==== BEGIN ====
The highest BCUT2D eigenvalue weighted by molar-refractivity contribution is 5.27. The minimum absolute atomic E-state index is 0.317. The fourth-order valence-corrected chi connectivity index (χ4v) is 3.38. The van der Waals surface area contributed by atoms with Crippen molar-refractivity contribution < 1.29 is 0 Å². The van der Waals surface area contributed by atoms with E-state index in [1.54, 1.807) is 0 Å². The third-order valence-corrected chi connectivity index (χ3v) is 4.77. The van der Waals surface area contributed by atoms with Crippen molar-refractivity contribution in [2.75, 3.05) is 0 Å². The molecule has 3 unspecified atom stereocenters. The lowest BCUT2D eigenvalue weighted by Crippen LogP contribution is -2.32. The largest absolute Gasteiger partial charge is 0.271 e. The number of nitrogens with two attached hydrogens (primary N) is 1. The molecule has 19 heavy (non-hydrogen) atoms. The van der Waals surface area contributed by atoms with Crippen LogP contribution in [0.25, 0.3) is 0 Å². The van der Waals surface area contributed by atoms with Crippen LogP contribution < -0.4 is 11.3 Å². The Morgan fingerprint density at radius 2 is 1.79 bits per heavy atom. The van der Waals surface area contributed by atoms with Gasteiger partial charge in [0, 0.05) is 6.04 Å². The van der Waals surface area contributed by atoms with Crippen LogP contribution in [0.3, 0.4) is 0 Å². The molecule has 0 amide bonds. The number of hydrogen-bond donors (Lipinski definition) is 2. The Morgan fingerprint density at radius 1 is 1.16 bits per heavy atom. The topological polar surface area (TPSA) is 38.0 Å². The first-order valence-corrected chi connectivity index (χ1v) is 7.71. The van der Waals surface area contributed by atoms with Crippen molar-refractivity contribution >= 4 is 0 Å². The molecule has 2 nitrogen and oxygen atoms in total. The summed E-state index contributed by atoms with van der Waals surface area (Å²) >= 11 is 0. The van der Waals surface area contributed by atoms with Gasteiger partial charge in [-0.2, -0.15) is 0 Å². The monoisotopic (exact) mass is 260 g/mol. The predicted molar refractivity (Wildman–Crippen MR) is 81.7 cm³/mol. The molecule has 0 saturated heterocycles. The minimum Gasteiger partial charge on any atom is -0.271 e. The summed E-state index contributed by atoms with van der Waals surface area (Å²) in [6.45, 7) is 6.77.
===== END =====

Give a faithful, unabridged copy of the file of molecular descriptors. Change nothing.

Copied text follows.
The highest BCUT2D eigenvalue weighted by molar-refractivity contribution is 5.27. The minimum absolute atomic E-state index is 0.317. The fourth-order valence-corrected chi connectivity index (χ4v) is 3.38. The van der Waals surface area contributed by atoms with Crippen molar-refractivity contribution < 1.29 is 0 Å². The van der Waals surface area contributed by atoms with E-state index in [1.54, 1.807) is 0 Å². The third-order valence-corrected chi connectivity index (χ3v) is 4.77. The van der Waals surface area contributed by atoms with Crippen molar-refractivity contribution in [2.75, 3.05) is 0 Å². The molecule has 3 unspecified atom stereocenters. The lowest BCUT2D eigenvalue weighted by Crippen LogP contribution is -2.32. The largest absolute Gasteiger partial charge is 0.271 e. The number of nitrogens with two attached hydrogens (primary N) is 1. The molecule has 19 heavy (non-hydrogen) atoms. The van der Waals surface area contributed by atoms with Crippen LogP contribution in [0.25, 0.3) is 0 Å². The van der Waals surface area contributed by atoms with Crippen LogP contribution < -0.4 is 11.3 Å². The Morgan fingerprint density at radius 2 is 1.79 bits per heavy atom. The van der Waals surface area contributed by atoms with Gasteiger partial charge in [0, 0.05) is 6.04 Å². The van der Waals surface area contributed by atoms with Crippen LogP contribution in [0.3, 0.4) is 0 Å². The molecule has 0 amide bonds. The number of hydrogen-bond donors (Lipinski definition) is 2. The Morgan fingerprint density at radius 1 is 1.16 bits per heavy atom. The topological polar surface area (TPSA) is 38.0 Å². The first-order valence-corrected chi connectivity index (χ1v) is 7.71. The van der Waals surface area contributed by atoms with Crippen molar-refractivity contribution >= 4 is 0 Å². The molecule has 2 nitrogen and oxygen atoms in total. The summed E-state index contributed by atoms with van der Waals surface area (Å²) >= 11 is 0. The van der Waals surface area contributed by atoms with Gasteiger partial charge in [-0.2, -0.15) is 0 Å². The monoisotopic (exact) mass is 260 g/mol. The predicted molar refractivity (Wildman–Crippen MR) is 81.7 cm³/mol. The molecule has 0 saturated heterocycles. The minimum Gasteiger partial charge on any atom is -0.271 e. The summed E-state index contributed by atoms with van der Waals surface area (Å²) in [6.45, 7) is 6.77.